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Wednesday, March 21, 2012

News photo
Beyond repair: The reactor 4 building at the Fukushima No. 1 power plant, heavily damaged in a hydrogen explosion, is seen in an aerial photo taken on March 11, the first anniversary of the Great East Japan Earthquake. KYODO

No. 1 long way from being out of the woods


A year after the Fukushima No. 1 nuclear power plant was ravaged by an earthquake and tsunami, the challenge of keeping the facility under control continues, and does so without a clear picture of what is actually happening inside the three crippled reactors.

The country is also groping for ways to clean the vast radiation-contaminated areas outside the plant, located about 220 km northeast of Tokyo, but securing places to store even topsoil after removal is not easy, given the opposition of communities beyond the fallout areas.

The nuclear crisis started shortly after the March 11 natural disasters led to the loss of nearly all of Fukushima No. 1's power sources, and consequently the ability to cool the reactors and spent fuel pools.

Reactors 1, 2 and 3 suffered core meltdowns and the buildings housing reactors 1, 3 and 4 were ripped apart by explosions presumably caused by hydrogen released from the cores of units 1 through 3.

Following a painstaking process to contain the world's worst nuclear crisis since the 1986 Chernobyl disaster, the government announced in December that the plant had achieved a stable state of cold shutdown.

But the fact that no one knows precisely what has happened inside the reactors and where the melted nuclear fuel is located means there is still great uncertainty over the complex's status.

Most recently, tensions grew in February over the status of reactor 2 after readings on one of its thermometers showed a notable rise, in a possible sign that there may be some trouble in cooling the fuel.

While Tokyo Electric Power Co. determined that the thermometer, a thermal-couple device, was broken, the incident highlighted the need for the utility to enhance the credibility of its system for monitoring the reactors.

"We should take this problem in the measuring equipment seriously," nuclear disaster minister Goshi Hosono told a news conference on Feb. 14. "Given that work toward scrapping the reactors is expected to take 30 to 40 years, it is extremely unfavorable to see a situation in which the utility cannot obtain data."

According to a step-by-step plan for decommissioning the reactors, Tepco will start removing the fuel stored in the spent fuel pools of reactors 1 through 4 within two years and the fuel from the cores of reactors 1, 2 and 3 within 10 years.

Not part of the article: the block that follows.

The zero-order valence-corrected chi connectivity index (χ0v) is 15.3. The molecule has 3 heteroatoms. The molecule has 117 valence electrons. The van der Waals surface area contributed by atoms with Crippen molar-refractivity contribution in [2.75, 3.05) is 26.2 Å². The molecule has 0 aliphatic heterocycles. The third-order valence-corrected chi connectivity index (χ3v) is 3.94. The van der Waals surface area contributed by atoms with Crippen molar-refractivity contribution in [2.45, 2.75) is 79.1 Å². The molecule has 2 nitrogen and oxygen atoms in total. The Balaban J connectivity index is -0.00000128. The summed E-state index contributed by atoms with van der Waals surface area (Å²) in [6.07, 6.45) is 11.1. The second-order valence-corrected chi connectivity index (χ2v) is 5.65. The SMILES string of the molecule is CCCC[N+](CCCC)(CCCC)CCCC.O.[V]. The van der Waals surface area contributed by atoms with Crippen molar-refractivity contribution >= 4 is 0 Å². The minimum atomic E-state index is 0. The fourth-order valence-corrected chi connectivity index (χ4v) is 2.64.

Tadashi Narabayashi, a Hokkaido University professor, called on the utility to swiftly create "criteria and a monitoring system to judge whether the cold shutdown condition has been maintained," using the readings of properly functioning thermometers and the amount of radioactive substances released from the reactor buildings.

He also pointed to the need to develop robots within five years that can operate inside the reactors, where radiation levels could be high enough to quickly destroy integrated circuits, so that they can carry out work such as installing new temperature-monitoring equipment.

In addition to the melted fuel, due attention is needed in handling the massive amounts of contaminated water created as a result of constant water injection into the stricken reactors.

After being used to cool the reactors, the water goes through a processing facility so that radioactive substances are removed to a certain extent. Some of the water is then recycled as a coolant and the remaining portion is placed in tanks at the site.

The makeshift water circulation systems have suffered various problems, including weather-related glitches. The shoreline plant is also still vulnerable to further quakes and tsunami.

But the storage capacity is eventually expected to run short, raising the possibility that Tepco may resort to dumping low-level radioactive water in the Pacific Ocean, a plan the utility said it was considering in December but gave up on due to opposition from the fishing industry.

Outside the plant's premises, work to reduce the contamination level of land detected to have an annual exposure dose of 1 millisievert or more, excluding from natural sources, is scheduled to accelerate in eight prefectures in the Tohoku region.

Talks are also under way between the central government and municipalities located near the stricken plant to build a facility in Fukushima Prefecture to store the removed soil for an undetermined period of time.

The government aims to select the location for the interim storage facility in fiscal 2012, but the eight municipalities under consideration have not yet reached a consensus and it remains to be seen if the plan will move forward.

Reflecting the sensitivity of the matter, a gathering between the central government and the municipalities planned for Feb. 26 was abruptly canceled, with the mayor of one of the two towns that host the Fukushima plant expressing "strong mistrust" due to media reports that described in advance what the central government planned to discuss at the meeting.

Swift establishment of the facility is necessary to move the decontamination process forward and help people in Fukushima Prefecture restore their shattered lives.

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